The image below is an example of an interactive game for students. The teacher can edit this template so that there is any kind of information presented. In this game the students would have to sort and categorize the given information (angles in this example) into the two categories. They would simply drag the image into either category over the swirl, and if the answer was appropriately sorted it would be sucked into the vortex. If the answer is incorrect it makes a noise and bounces the image back out. This game specifically was really beneficial to the students in my classroom who were learning the different words that mean either to add or subtract. They really enjoyed the game and were able to quiz themselves on what they knew.

One example of a math interactive game.
One example of a math interactive game.

 

Authors on Twitter

We recently talked in class about how the internet can be a democratizing force rather than an alienating one. To me, social media affords us this opportunity to consider one another as equals. Twitter is an especially great example as you can follow your friends as well as your favorite celebrities with both then appearing on the same feed. Twitter is also home to many authors, to name a few: Maureen Johnson, John Green, Lois Lowry, and Meg Cabot. Twitter humanizes these authors in a way that we have not seen before. For example, Maureen Johnson (@maureenjohnson), a YA novelist, juxtaposes tweets about her dog with tweets about the how the media tends to forget about women writers.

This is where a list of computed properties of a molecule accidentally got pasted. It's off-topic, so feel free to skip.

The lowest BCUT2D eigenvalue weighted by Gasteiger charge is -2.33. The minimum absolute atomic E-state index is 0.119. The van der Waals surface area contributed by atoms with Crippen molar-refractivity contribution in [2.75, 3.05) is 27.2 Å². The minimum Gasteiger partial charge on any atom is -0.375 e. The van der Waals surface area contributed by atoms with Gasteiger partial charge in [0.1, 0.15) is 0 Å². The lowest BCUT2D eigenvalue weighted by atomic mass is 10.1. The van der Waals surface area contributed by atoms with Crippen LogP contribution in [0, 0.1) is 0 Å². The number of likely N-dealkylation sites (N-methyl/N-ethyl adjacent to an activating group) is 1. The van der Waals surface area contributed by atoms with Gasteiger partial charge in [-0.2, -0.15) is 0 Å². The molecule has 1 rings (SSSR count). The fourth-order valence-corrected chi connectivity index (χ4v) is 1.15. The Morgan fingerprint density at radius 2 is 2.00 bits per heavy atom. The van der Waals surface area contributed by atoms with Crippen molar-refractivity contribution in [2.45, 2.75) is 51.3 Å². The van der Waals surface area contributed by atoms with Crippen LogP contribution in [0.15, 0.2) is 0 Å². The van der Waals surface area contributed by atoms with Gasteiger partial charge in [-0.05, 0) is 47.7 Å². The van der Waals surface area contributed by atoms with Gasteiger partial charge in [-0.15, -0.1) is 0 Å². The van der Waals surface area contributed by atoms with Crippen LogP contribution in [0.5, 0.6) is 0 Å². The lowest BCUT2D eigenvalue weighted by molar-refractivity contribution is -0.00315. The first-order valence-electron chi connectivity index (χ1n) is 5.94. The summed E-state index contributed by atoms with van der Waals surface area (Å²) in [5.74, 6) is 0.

Maureen Johnson

Recently, both John Green (@realjohngreen) and Lois Lowry (@LoisLowryWriter) have been tweeting about their books being adapted into movies. They have both been incredibly enthusiastic about the adaptations, while addressing readers’ questions and concerns regarding the adaptations.

John Green

Lois Lowry

Meg Cabot (@megcabot) displays a balance between tweeting about their writing and other literature with personal tweets.

Meg Cabot

What sets these authors apart from others is that they have actual conversations with their audience. They take the time to answer questions and truly listen to their readers. Twitter gives us an opportunity to be immersed in the writing process. As authors tweet, they invite us along as they write, edit, and then publish their works. In today’s digital age this opportunity to actually interact with writers and authors comes as a welcome change. Literature is a conversation between the author and reader, a conversation which is then continued through interactions on Twitter.

To Meme or Not to Meme…

The other day I was browsing through a couple of different websites when I stumbled upon this meme.

So cute!
Click on the picture to see it fully! Once you’ve opened it in a new tab/window click on it again to see it better 🙂

First off, the quote fits perfectly with our class. Anything involving Thoreau is almost always relevant to what we are talking about everyday. However, there is a whole other reason why this quote, and to be more precise this meme, stood out to me.